Enzymatic and cellular study of a serotonin N-acetyltransferase phosphopantetheine-based prodrug.

Department of Pharmacology and Molecular Sciences, Johns Hopkins University School of Medicine, Baltimore, MD 21205, USA.
Bioorganic & Medicinal Chemistry (Impact Factor: 2.95). 04/2007; 15(5):2147-55. DOI: 10.1016/j.bmc.2006.12.016
Source: PubMed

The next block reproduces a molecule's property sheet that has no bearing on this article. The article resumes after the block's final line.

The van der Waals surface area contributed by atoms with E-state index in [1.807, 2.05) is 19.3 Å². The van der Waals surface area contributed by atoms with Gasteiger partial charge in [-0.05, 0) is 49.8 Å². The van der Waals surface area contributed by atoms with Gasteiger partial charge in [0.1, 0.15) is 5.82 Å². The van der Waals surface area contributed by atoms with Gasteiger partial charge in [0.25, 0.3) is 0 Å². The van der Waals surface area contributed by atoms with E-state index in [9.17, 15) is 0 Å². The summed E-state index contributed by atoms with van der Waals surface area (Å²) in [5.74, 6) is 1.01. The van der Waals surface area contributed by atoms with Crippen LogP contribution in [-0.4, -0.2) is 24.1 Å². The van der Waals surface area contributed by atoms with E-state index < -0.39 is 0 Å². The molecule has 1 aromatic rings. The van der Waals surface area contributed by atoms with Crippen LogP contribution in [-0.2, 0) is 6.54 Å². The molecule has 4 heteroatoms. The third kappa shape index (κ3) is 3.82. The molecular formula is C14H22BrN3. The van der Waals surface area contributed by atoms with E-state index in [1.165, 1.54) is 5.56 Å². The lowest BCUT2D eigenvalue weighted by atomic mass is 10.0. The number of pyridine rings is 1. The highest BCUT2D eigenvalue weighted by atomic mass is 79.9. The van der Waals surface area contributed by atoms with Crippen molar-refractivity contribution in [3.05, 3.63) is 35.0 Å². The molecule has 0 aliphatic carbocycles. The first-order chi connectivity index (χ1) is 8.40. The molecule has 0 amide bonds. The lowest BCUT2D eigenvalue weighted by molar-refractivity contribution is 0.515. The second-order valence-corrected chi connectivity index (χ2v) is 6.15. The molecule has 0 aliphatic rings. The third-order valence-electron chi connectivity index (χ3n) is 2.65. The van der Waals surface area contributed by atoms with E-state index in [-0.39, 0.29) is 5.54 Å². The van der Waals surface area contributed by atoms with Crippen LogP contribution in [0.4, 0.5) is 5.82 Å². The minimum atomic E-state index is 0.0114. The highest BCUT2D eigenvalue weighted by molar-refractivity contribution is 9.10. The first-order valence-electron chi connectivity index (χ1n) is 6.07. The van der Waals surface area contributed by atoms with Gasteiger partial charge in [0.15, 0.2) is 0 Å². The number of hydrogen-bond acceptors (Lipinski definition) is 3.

ABSTRACT Serotonin N-acetyltransferase (arylalkylamine N-acetyltransferase, AANAT) regulates the daily rhythm in the production of melatonin and is therefore an attractive target for pharmacologic modulation of the synthesis of this hormone. Previously prepared bisubstrate analogs show potent inhibition of AANAT but have unfavorable pharmacokinetic properties due to the presence of phosphate groups which prevents transfer across the plasma membrane. Here, we examine a bis-pivaloyloxymethylene (POM)-tryptamine-phosphopantetheine prodrug (2) and its biotransformations in vitro by homogenates and pineal cells. Compound 2 is an efficient porcine liver esterase substrate for POM cleavage in vitro although cyclization of the phosphate moiety is a potential side product. Tryptamine phosphopantetheine (3) is converted to tryptamine-coenzyme A (CoA) bisubstrate analog (1) by human phosphoribosyl pyrophosphate amidotransferase (PPAT) and dephosphocoenzyme A kinase (DPCK) in vitro. Compound 2 was found to inhibit melatonin production in rat pineal cell culture. It was also found that the POM groups are readily removed to generate 3; however, further processing to tryptamine-CoA (1) is much slower in pineal extracts or cell culture. Implications for CoA prodrug development based on the strategy used here are discussed.

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